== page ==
I covered a lot of information last week in how to understand your tax reality and hope you were able to digest it all. My goal with every post I write is to deliver immense value, but I also don’t want to overwhelm you! Instead, I want to empower you to make good decisions around taxes. Therefore, I’m going to keep my ongoing posts on taxes a bit shorter and more succinct. Today, I’m going to discuss investment tax strategies, specifically asset allocation and harvesting losses.
My first rule is you MUST know what you own and why. I have said this repeatedly, but this is one of the greatest mistakes people make with their investments. They don’t know what they own or why AND don’t understand how it is taxed. A solid investment strategy takes all three into consideration because picking whichever investment has the best return is not an investment strategy.
Disclosure: These strategies will not all be relevant to your personal situation and should be discussed with your CPA and financial advisor prior to implementation.
We discussed phantom tax last week but to quickly recap — phantom income is the taxable income from a mutural fund or other investments that you have not sold. A high performing fund manager is concerned with getting the highest returns. They are not concerned about the tax impact to you or your tax bracket. This is especially frustrating for investors during a bear or down market. Can you imagine a big tax bill the same year that your account lost money? Trust me, it happens!
Let’s take a closer look at how we can build a tax efficient portfolio through asset allocation.
We’ve all heard the phrase “don’t put all your eggs in one basket” and that is what asset allocation is at its most basic form. It is the apportioning of investment funds across the categories of assets. This includes cash equivalents, stock, fixed income investments and tangible assets, including real estate, precious metals and collectibles. It also applies to sub-categories in bonds and stocks. Asset allocation affects both risk and returns and is a deliberate and thoughtful approach to selecting investments based on your risk tolerance, timeframe, goals and tax liability. It is not randomly selecting different investments.
When it comes to taxes, there are Qualified Investments (tax-deferred) and Non-Qualified Investments (currently taxable). It is the Non-Qualified Investments that surprise investors with phantom income for current taxation. This why it is so important to know what you own. When you understand how your investments are taxed, you can then build a strategy around them to your advantage. Let me show you one possible strategy.
This is a hypothetical investment portfolio for a married couple.
The mistake I regularly see many make is they used their non-qualified investment accounts for their higher performing investments and end up with an unexpected tax bill. This happens when you look at each investment as separate. Many couples forget to look at all of their 401k’s and IRA’s together. You should consider all the money for retirement as one portfolio. I would encourage you to consider using high-performing or non-tax-efficient investments in your Qualified Plans, then balance the allocation in your Non Qualified Plan to build a tax efficient portfolio.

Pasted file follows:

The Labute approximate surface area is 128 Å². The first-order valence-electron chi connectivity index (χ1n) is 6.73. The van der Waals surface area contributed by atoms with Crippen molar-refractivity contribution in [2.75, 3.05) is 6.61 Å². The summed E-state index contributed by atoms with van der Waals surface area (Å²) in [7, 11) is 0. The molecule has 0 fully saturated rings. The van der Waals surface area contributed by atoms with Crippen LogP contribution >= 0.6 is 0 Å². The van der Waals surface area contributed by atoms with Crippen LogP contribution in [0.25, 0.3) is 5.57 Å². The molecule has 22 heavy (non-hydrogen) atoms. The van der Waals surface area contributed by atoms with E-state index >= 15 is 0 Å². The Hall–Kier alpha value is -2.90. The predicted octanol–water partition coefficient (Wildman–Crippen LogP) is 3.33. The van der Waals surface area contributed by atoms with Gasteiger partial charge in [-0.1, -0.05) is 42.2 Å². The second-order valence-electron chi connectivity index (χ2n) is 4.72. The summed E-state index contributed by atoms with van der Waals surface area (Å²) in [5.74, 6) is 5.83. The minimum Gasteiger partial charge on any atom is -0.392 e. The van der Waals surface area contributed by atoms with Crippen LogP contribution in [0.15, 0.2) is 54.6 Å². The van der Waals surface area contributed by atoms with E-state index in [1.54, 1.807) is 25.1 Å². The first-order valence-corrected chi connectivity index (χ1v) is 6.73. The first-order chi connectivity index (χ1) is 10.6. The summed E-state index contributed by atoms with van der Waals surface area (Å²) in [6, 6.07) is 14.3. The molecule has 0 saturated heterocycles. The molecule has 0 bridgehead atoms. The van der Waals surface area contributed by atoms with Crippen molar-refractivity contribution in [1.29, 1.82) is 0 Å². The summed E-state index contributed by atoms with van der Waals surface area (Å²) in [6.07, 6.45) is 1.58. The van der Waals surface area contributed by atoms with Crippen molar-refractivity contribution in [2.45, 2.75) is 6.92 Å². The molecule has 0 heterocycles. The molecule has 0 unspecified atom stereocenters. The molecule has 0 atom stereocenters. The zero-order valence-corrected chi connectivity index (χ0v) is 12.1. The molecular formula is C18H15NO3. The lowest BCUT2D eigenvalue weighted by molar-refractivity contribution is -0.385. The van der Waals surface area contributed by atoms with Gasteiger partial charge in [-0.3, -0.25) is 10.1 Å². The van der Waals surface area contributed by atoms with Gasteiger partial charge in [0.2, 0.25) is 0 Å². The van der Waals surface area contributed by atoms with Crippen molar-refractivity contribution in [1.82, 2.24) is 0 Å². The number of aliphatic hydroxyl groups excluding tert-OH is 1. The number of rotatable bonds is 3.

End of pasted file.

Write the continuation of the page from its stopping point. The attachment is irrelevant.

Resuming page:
Please Note: When building your portfolio for retirement, you need to consider your desired timeframe and risk tolerance as you select investments and create your asset allocation. Do not just consider taxes.
For the cash, you can consider tax-free investment, such as municipal bonds. But do the MATH first. Depending on your tax bracket, it may make more sense to pay the taxes and possibly yield a higher return in another investment.
The Bottom Line: Understand your allocation as it relates to the potential current taxation of your accounts.
Keep in mind that paying taxes is not always a bad thing. I have seen many investors make decisions that were not in their best interest, just to avoid a fee or taxes. Do not make a knee-jerk reaction because you dislike paying taxes. If you know your investments and goals, you can do the math and make an informed decision.
There is nothing investors dread more than seeing loss in their portfolio, even though we all should (hopefully) be prepared to handle market volatility. Still, it can be gut-wrenching, which can lead to emotional decisions that do more harm than good. Trust me, I understand. I don’t like seeing loss in my investment portfolio either. But there is a silver lining too. I have taught myself (and my clients) to ask themselves, “How can I take advantage of this?” which places you in a position of power and control, rather than panic.
Again, in order to get to that place, you must understand your portfolio and investments. There are so many mutual funds, ETF and stock choices available. If you have a loss in one asset class, many times you can sell to solidify the loss, then re-buy a similar (but not equivalent) asset. By doing this, you may be able to create Long Term Capital losses that you can carry forward to the years where you have capital gains. In good years, you can use these losses to offset those gains. This is called tax harvesting and is one reason I like pull backs in the markets.
DISCLOSURE: You should work with your financial advisor to understand the advantages and rules around harvesting loss, including the Thirty Day Wash Rule. Your financial advisor and CPA can help you build an appropriate strategy on how to take advantage of loss in your portfolio based on your personal situation.
Next Monday, I’ll take a look at retirement plans at work and for the small business owner.
The Heavy Purse Store is now open! My new downloadable Money Club Workbooks are now on sale. Each workbook provides five targeted lessons to help you raise Financially Confident Kids. Please check them out in The Heavy Purse Store.